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Is Paying Off Your Child’s Car Considered Child Support?

Imagine that you purchase a car for your sixteen year old child. Later on, unforeseen things happen and you end up divorcing your spouse. If the court orders you to pay off your child's car as part of the divorce, is that considered child support? The Georgia Court of Appeals recently considered a similar situation.

In Partridge v. Partridge, Mr. and Mrs. Partridge were married on December 30, 1994, and had two children together. Partridge v. Partridge, 297 Ga. 272 (2015). The parties were divorced pursuant to a June 2, 2014, Final Decree, and as part of the Final Decree, "the trial court ordered, among other things, that Husband 'shall continue to make monthly payments on the minor child's automobile, which is currently in her possession, until said automobile is paid in full.'" Id. at 272-73. Mr. Partridge contended that the trial court erred by ordering him to pay the car payments on the minor child's automobile, since "those car payments constituted an improper deviation from the amount of child support that Husband was legally required to pay." Id. at 274.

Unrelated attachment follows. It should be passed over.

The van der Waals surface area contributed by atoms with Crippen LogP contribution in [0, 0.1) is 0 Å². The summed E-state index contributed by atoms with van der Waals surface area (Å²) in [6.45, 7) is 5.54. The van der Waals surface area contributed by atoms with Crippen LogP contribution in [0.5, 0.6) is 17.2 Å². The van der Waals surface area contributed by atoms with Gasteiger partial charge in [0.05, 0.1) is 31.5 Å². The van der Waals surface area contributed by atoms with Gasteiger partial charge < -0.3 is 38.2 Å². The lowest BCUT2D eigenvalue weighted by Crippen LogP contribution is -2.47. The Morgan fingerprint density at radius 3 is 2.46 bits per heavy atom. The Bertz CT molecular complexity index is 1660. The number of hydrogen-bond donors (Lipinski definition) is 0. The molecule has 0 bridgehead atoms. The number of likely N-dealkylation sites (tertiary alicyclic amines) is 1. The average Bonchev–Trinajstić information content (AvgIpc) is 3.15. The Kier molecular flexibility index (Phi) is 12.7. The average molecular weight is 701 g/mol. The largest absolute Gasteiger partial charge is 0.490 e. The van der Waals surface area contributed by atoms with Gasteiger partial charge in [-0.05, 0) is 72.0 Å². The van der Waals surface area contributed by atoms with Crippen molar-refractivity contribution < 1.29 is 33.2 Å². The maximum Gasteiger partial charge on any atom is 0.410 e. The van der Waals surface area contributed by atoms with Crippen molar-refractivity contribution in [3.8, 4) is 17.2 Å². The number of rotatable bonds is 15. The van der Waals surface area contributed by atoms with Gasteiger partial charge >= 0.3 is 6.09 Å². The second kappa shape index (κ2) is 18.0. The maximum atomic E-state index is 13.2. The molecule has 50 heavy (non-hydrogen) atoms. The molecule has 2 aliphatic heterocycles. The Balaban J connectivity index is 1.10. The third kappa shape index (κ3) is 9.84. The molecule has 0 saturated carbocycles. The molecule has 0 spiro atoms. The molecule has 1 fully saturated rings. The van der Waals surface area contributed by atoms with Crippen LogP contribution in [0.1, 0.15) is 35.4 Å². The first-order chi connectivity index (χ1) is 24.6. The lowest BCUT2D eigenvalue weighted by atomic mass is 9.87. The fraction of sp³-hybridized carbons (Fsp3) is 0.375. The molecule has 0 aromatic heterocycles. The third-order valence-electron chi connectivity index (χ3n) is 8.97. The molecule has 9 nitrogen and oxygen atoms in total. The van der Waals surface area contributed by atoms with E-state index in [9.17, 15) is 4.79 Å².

Notwithstanding, the Appellate Court asserted that Mr. Partridge's "characterization of these car payments as 'child support' is misplaced." Id. The Appellate Court noted that "testimony at the final hearing established that this car was purchased during the marriage, and that both Husband and Wife were joint obligors on the indebtedness owed on the car. Accordingly, this marital debt could be properly addressed by the trial court through its equitable division of the parties' marital property." Id. at 274 (citing Moore v. Moore, 286 Ga. 505 (2010)). Therefore, the Appellate Court held that there was no abuse of discretion in the trial court's decision to make Husband responsible for the continued payments on this marital debt as part of an equitable division of the parties' property. Id. at 274 (citations omitted).

By: Jason W. Karasik, Associate Attorney, Meriwether & Tharp, LLC


Child Support
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